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Thread: Can't get to 0 CC

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    Can't get to 0 CC

    Hi all,

    I've had my pool for 2 years and by following everything I read here, my water has been crystal clear the whole time. This is my first time being stumped with the chemistry (and frankly, I might be making a big deal out of nothing). I use the TF-100 test kit and my CC levels have always been 0. A few days ago, I started measuring small levels of CC, usually just 0.5. I'm going on vacation in a week and didn't want to leave it until the last minute so I went straight to shock treatment. The water looks very clear and I don't see any algae blooms, but the CC level won't drop to 0. Last night, I passed the overnight test and technically the 0.5CC meets the requirement to stop shocking, but I'm still not comfortable with my vacation coming up. Am I making too big of a deal out of the low level CC or should I stick with the shocking and knock it all the way to 0?

    FC 24
    CC 0.5
    TA 50
    CH 250
    CYA 40
    27,000 gallon, 3M Quartz, SWG, Hayward EcoStar SP3400VSPVR (2HP variable speed pump), Pentair Quad DE filter[/color]

  2. Back To Top    #2
    JasonLion's Avatar
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    Re: Can't get to 0 CC

    Did you do anything new, or did anything unusual happen when you first started measuring CC? For example, adding sequestrant for the first time can create CC for a couple of days, as can a major wind storm blowing debris into the pool, as can (in a different sense) getting new test reagents.
    19K gal, vinyl, 1/2 HP WhisperFlo pump, 200 sqft cartridge filter, AutoPilot Digital SWG, Dolphin Dynamic cleaning robot
    Creator of PoolMath and Pool Calculator. Other handy links: Support this site, TF Test Kits, Pool School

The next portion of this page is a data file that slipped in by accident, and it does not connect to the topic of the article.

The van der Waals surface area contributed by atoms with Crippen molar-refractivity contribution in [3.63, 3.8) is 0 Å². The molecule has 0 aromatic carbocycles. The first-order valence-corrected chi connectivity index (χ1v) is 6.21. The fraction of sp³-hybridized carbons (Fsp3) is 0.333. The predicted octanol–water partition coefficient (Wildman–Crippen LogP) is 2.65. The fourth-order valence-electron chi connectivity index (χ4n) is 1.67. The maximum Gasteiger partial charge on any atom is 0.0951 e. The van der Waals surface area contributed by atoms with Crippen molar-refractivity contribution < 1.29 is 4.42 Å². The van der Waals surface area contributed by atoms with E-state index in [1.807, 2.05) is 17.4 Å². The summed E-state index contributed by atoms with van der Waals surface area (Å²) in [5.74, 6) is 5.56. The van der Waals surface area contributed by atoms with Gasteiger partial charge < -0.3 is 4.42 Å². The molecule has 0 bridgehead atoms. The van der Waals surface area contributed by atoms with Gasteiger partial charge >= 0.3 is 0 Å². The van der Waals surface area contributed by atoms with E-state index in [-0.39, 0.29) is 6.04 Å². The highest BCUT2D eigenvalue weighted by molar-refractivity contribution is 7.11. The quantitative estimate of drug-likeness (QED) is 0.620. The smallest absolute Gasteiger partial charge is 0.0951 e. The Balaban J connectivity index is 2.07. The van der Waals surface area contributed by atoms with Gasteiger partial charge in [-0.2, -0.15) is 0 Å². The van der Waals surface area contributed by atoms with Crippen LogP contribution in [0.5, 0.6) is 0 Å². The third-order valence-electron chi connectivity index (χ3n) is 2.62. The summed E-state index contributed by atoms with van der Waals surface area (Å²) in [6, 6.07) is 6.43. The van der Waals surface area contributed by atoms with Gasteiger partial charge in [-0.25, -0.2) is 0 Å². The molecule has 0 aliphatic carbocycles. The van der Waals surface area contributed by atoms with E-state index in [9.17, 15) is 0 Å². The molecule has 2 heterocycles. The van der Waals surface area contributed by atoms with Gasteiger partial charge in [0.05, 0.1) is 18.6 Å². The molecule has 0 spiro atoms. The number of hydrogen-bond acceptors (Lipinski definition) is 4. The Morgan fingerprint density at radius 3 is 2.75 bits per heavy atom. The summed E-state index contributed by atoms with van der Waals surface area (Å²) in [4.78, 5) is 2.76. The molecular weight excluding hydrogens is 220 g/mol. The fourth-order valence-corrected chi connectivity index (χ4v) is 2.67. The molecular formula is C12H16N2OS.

3. Back To Top    #3

    Re: Can't get to 0 CC

    Thanks for such a quick reply......and interesting too. Nothing new had happened when I first started seeing some CC, other than a weekend of use, but the first day I started shocking, we got a major thunderstorm with wind, lost power, trash cans blown down the street, pool filled with debris. Is it possible that what would have been a short shocking process was masked by all this debris in my pool? I ran the robot the entire next day and cleared it all out, but it was in there for about 24 hours.
    27,000 gallon, 3M Quartz, SWG, Hayward EcoStar SP3400VSPVR (2HP variable speed pump), Pentair Quad DE filter[/color]

  4. Back To Top    #4
    JasonLion's Avatar
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    Re: Can't get to 0 CC

    That is plausible, but not likely. If the CC started earlier, it is unlikely to be persisting because of the storm. The events are close together, but the timing doesn't really match up, and one cause instead of two is much more likely.

    Another possibility: have you been using a solar cover? Solar covers tend to encourage CC.

    By the by, you may never know. With the normal test kit, CC at 0.5 really means CC above 0 and not higher than 0.5. Levels down around 0.1 are very difficult to trace, and fairly common (though hardly universal).
    19K gal, vinyl, 1/2 HP WhisperFlo pump, 200 sqft cartridge filter, AutoPilot Digital SWG, Dolphin Dynamic cleaning robot
    Creator of PoolMath and Pool Calculator. Other handy links: Support this site, TF Test Kits, Pool School

  5. Back To Top    #5

    Re: Can't get to 0 CC

    No, I don't have a solar cover. I agree that it's a pretty low level. Should I keep with the shock levels until I get it down to 0?
    27,000 gallon, 3M Quartz, SWG, Hayward EcoStar SP3400VSPVR (2HP variable speed pump), Pentair Quad DE filter[/color]

  6. Back To Top    #6

    Join Date
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    Re: Can't get to 0 CC

    If you don't have significant overnight chlorine loss and the pool is crystal clear, then I wouldn't worry about the CC of 0.5 ppm. As Jason noted, it's probably a lot less. To see how low it actually is, you can use a 25 ml water sample so that each FAS-DPD drop represents 0.2 ppm, but I'd wait to do this after your FC drops from the shock level to normal levels so you don't waste so much FAS reagent in the FC part of the test.